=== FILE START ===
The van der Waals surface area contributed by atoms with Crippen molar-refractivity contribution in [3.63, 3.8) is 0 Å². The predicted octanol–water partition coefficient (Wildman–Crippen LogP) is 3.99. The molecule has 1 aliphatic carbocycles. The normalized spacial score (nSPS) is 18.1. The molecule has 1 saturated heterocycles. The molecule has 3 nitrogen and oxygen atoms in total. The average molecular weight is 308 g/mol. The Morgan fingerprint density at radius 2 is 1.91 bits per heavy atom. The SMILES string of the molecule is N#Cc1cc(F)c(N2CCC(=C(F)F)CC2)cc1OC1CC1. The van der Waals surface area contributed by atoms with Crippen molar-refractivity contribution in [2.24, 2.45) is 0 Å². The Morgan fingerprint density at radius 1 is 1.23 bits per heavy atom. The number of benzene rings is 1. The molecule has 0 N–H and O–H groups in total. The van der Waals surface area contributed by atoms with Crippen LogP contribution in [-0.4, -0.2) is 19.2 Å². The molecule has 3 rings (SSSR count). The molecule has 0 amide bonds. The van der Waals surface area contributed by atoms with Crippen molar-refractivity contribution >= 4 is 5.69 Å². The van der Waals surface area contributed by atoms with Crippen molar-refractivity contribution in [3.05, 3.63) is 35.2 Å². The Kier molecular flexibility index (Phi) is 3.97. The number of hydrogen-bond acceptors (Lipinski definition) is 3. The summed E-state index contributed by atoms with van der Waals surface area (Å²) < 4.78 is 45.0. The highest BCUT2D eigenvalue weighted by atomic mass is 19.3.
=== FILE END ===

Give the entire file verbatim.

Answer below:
The van der Waals surface area contributed by atoms with Crippen molar-refractivity contribution in [3.63, 3.8) is 0 Å². The predicted octanol–water partition coefficient (Wildman–Crippen LogP) is 3.99. The molecule has 1 aliphatic carbocycles. The normalized spacial score (nSPS) is 18.1. The molecule has 1 saturated heterocycles. The molecule has 3 nitrogen and oxygen atoms in total. The average molecular weight is 308 g/mol. The Morgan fingerprint density at radius 2 is 1.91 bits per heavy atom. The SMILES string of the molecule is N#Cc1cc(F)c(N2CCC(=C(F)F)CC2)cc1OC1CC1. The van der Waals surface area contributed by atoms with Crippen molar-refractivity contribution in [2.24, 2.45) is 0 Å². The Morgan fingerprint density at radius 1 is 1.23 bits per heavy atom. The number of benzene rings is 1. The molecule has 0 N–H and O–H groups in total. The van der Waals surface area contributed by atoms with Crippen LogP contribution in [-0.4, -0.2) is 19.2 Å². The molecule has 3 rings (SSSR count). The molecule has 0 amide bonds. The van der Waals surface area contributed by atoms with Crippen molar-refractivity contribution >= 4 is 5.69 Å². The van der Waals surface area contributed by atoms with Crippen molar-refractivity contribution in [3.05, 3.63) is 35.2 Å². The Kier molecular flexibility index (Phi) is 3.97. The number of hydrogen-bond acceptors (Lipinski definition) is 3. The summed E-state index contributed by atoms with van der Waals surface area (Å²) < 4.78 is 45.0. The highest BCUT2D eigenvalue weighted by atomic mass is 19.3.